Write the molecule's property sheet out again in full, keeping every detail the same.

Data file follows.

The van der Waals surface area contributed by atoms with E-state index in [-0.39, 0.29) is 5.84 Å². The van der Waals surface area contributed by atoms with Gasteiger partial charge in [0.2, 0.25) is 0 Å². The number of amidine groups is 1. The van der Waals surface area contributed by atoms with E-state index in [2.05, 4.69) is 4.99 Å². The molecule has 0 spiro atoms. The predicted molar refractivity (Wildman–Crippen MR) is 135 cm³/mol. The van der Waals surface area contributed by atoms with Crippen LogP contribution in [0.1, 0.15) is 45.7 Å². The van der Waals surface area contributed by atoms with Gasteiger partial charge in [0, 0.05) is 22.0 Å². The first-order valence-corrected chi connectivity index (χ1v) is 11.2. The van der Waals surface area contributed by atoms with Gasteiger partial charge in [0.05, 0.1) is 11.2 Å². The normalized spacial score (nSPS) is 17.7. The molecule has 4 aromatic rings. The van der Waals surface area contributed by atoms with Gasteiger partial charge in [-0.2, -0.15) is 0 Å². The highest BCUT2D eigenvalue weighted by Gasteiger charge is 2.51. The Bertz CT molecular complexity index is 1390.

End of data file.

The van der Waals surface area contributed by atoms with E-state index in [-0.39, 0.29) is 5.84 Å². The van der Waals surface area contributed by atoms with Gasteiger partial charge in [0.2, 0.25) is 0 Å². The number of amidine groups is 1. The van der Waals surface area contributed by atoms with E-state index in [2.05, 4.69) is 4.99 Å². The molecule has 0 spiro atoms. The predicted molar refractivity (Wildman–Crippen MR) is 135 cm³/mol. The van der Waals surface area contributed by atoms with Crippen LogP contribution in [0.1, 0.15) is 45.7 Å². The van der Waals surface area contributed by atoms with Gasteiger partial charge in [0, 0.05) is 22.0 Å². The first-order valence-corrected chi connectivity index (χ1v) is 11.2. The van der Waals surface area contributed by atoms with Gasteiger partial charge in [0.05, 0.1) is 11.2 Å². The normalized spacial score (nSPS) is 17.7. The molecule has 4 aromatic rings. The van der Waals surface area contributed by atoms with Gasteiger partial charge in [-0.2, -0.15) is 0 Å². The highest BCUT2D eigenvalue weighted by Gasteiger charge is 2.51. The Bertz CT molecular complexity index is 1390.